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    Features Related to Rheumatoid Arthritis

    1. How to Handle RA at Work

      Years ago, a diagnosis of rheumatoid arthritis might've meant you had to drop out of the workforce. Today, drugs that treat RA can manage symptoms so well that you can keep right on working. Making small changes like these can also help. Talk to your boss. Don’t be are afraid to ask for help. You mi

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    2. How Stress and Fatigue Affect RA

      If you have rheumatoid arthritis, it’s important to learn ways to manage stress. “Chronic or intense stress seems to cause certain chemical reactions in the body that may increase inflammation,” says Patricia Katz, MD. She's a rheumatologist and professor of medicine at the University of California,

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    3. Complementary Treatments for RA: Acupuncture to Yoga

      Looking for new ways to soothe your stiff joints and other rheumatoid arthritis symptoms? Things like acupuncture, massage, or tai chi could help. About 2 out of 3 people with RA try these kinds of treatments, known as complementary therapies. They may ease your pain, relax you, and improve your lif

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    4. Traveling Pain-Free With RA

      Traveling with rheumatoid arthritis is a little more complicated, but it doesn't have to be less fun. "There's no reason you can't travel just because you have RA," says Victoria Ruffing, RN, program manager at the Johns Hopkins Arthritis Center in Baltimore. "You just need to take some extra precau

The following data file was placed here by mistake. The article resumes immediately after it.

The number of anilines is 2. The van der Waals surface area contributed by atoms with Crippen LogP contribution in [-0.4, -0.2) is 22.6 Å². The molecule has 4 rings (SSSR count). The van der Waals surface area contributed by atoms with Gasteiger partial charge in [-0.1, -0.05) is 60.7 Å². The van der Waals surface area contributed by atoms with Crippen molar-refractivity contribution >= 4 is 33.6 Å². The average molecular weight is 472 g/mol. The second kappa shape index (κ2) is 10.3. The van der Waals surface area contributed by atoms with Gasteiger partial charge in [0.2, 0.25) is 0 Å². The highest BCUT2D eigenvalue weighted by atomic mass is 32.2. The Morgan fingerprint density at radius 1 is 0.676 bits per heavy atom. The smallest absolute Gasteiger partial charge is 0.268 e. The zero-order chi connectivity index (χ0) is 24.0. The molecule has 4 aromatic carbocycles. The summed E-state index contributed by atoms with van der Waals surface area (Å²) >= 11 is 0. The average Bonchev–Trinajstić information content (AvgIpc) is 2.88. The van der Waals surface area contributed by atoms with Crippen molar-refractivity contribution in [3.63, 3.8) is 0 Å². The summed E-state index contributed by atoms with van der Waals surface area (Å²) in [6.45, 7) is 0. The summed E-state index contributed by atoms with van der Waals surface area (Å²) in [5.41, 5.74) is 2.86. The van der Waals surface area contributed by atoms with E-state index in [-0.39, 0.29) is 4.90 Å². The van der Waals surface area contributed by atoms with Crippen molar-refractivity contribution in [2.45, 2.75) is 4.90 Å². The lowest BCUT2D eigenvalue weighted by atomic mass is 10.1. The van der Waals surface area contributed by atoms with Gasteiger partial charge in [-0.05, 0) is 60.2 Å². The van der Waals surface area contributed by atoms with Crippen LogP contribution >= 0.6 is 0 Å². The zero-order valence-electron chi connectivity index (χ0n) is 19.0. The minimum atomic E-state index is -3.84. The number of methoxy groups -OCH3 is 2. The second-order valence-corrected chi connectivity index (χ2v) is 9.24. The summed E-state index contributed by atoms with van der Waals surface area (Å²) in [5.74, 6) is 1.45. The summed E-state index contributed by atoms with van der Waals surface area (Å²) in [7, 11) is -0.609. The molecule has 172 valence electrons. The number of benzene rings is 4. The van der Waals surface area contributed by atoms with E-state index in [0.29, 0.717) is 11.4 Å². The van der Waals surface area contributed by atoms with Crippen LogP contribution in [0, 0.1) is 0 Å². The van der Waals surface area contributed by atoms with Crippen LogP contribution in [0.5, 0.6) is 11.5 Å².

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    5. How Rheumatoid Arthritis Affects Pregnancy

      If you're pregnant or planning to be, you may wonder how having rheumatoid arthritis (RA) could affect your pregnancy. Here's some good news: Many women with RA find that their symptoms go into remission during pregnancy. What’s more, RA doesn't seem to affect your chances of getting or staying preg

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    6. 8 Affordable Aids for Rheumatoid Arthritis

      Need a little help sometimes? Maybe you could use a hand when you get out of a chair, cook a meal, or write out a shopping list. You can make life with rheumatoid arthritis easier with a few gadgets that are easy on your wallet. "People say that they don't want to use an assistive device because the

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    7. RA Medicines: Finding What You Need

      Living with rheumatoid arthritis usually means taking medication. "Treatments are working better than we could have imagined 15 years ago," says Clifton O. "Bing" Bingham, MD, director of the Johns Hopkins Arthritis Center in Baltimore. Thanks to aggressive treatment, symptoms like painful, swollen

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    8. How RA Affects Your Overall Health

      When most people think of arthritis, they think of achy wrists and knees. But rheumatoid arthritis (RA) is another story. "RA goes way beyond the joints," says M. Elaine Husni, MD, MPH, director of the Arthritis and Musculoskeletal Treatment Center at the Cleveland Clinic. The inflammation that's pa

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    9. Arthritis-Friendly Workouts to Keep You Moving

      Aerobic exercise -- like swimming, using cardio machines at the gym, or simply going for a brisk walk -- is not only possible when you have rheumatoid arthritis, it’s good for you, too. It's great for your heart and lungs, and it also: Helps you move better Makes everyday activities easier Lifts you

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    10. Strength Training for Your Rheumatoid Arthritis

      Strength training is good for you. It builds your muscles and helps support and protect joints that are affected by arthritis. “I recommend [it] across the board to my RA patients,” says Marvin Smith, DPT, a physical therapist at Oregon Health and Science University in Portland. Make it a habit, and

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